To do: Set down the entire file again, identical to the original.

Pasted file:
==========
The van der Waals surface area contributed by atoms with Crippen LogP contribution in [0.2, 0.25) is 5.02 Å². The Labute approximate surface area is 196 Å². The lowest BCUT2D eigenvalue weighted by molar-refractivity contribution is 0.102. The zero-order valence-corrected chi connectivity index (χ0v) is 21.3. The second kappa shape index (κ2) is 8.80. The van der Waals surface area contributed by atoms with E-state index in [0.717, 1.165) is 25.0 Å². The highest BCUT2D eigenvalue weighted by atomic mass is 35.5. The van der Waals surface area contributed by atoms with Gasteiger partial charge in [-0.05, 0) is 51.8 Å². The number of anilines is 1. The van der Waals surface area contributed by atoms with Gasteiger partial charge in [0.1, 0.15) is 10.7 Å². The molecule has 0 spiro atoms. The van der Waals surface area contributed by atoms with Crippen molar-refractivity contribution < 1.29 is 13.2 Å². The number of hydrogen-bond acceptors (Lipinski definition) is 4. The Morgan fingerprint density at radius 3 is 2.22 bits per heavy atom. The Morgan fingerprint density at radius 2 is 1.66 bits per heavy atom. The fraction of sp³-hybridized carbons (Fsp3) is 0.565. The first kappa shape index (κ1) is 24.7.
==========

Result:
The van der Waals surface area contributed by atoms with Crippen LogP contribution in [0.2, 0.25) is 5.02 Å². The Labute approximate surface area is 196 Å². The lowest BCUT2D eigenvalue weighted by molar-refractivity contribution is 0.102. The zero-order valence-corrected chi connectivity index (χ0v) is 21.3. The second kappa shape index (κ2) is 8.80. The van der Waals surface area contributed by atoms with E-state index in [0.717, 1.165) is 25.0 Å². The highest BCUT2D eigenvalue weighted by atomic mass is 35.5. The van der Waals surface area contributed by atoms with Gasteiger partial charge in [-0.05, 0) is 51.8 Å². The number of anilines is 1. The van der Waals surface area contributed by atoms with Gasteiger partial charge in [0.1, 0.15) is 10.7 Å². The molecule has 0 spiro atoms. The van der Waals surface area contributed by atoms with Crippen molar-refractivity contribution < 1.29 is 13.2 Å². The number of hydrogen-bond acceptors (Lipinski definition) is 4. The Morgan fingerprint density at radius 3 is 2.22 bits per heavy atom. The Morgan fingerprint density at radius 2 is 1.66 bits per heavy atom. The fraction of sp³-hybridized carbons (Fsp3) is 0.565. The first kappa shape index (κ1) is 24.7.